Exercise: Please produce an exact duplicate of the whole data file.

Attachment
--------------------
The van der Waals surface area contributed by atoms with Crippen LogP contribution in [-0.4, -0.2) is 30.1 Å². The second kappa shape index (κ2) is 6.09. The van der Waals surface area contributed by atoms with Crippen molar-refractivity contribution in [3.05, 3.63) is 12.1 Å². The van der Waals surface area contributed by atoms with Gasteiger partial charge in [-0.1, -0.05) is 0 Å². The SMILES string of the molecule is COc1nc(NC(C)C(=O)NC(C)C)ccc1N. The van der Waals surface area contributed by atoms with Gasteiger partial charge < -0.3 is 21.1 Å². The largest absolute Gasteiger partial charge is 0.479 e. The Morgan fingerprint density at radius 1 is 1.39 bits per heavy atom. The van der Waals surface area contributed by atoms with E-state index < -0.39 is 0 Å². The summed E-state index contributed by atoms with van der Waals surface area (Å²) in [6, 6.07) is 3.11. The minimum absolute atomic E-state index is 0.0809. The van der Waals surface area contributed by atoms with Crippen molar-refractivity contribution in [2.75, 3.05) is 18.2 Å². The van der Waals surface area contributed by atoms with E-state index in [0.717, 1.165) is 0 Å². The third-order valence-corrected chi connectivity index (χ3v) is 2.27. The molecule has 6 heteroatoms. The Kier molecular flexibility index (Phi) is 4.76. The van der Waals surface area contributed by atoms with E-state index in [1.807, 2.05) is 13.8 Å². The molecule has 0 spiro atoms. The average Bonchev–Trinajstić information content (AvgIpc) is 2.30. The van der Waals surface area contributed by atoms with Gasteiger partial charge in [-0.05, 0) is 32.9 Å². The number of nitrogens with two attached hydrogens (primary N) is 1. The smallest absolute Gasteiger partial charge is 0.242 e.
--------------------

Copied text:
The van der Waals surface area contributed by atoms with Crippen LogP contribution in [-0.4, -0.2) is 30.1 Å². The second kappa shape index (κ2) is 6.09. The van der Waals surface area contributed by atoms with Crippen molar-refractivity contribution in [3.05, 3.63) is 12.1 Å². The van der Waals surface area contributed by atoms with Gasteiger partial charge in [-0.1, -0.05) is 0 Å². The SMILES string of the molecule is COc1nc(NC(C)C(=O)NC(C)C)ccc1N. The van der Waals surface area contributed by atoms with Gasteiger partial charge < -0.3 is 21.1 Å². The largest absolute Gasteiger partial charge is 0.479 e. The Morgan fingerprint density at radius 1 is 1.39 bits per heavy atom. The van der Waals surface area contributed by atoms with E-state index < -0.39 is 0 Å². The summed E-state index contributed by atoms with van der Waals surface area (Å²) in [6, 6.07) is 3.11. The minimum absolute atomic E-state index is 0.0809. The van der Waals surface area contributed by atoms with Crippen molar-refractivity contribution in [2.75, 3.05) is 18.2 Å². The van der Waals surface area contributed by atoms with E-state index in [0.717, 1.165) is 0 Å². The third-order valence-corrected chi connectivity index (χ3v) is 2.27. The molecule has 6 heteroatoms. The Kier molecular flexibility index (Phi) is 4.76. The van der Waals surface area contributed by atoms with E-state index in [1.807, 2.05) is 13.8 Å². The molecule has 0 spiro atoms. The average Bonchev–Trinajstić information content (AvgIpc) is 2.30. The van der Waals surface area contributed by atoms with Gasteiger partial charge in [-0.05, 0) is 32.9 Å². The number of nitrogens with two attached hydrogens (primary N) is 1. The smallest absolute Gasteiger partial charge is 0.242 e.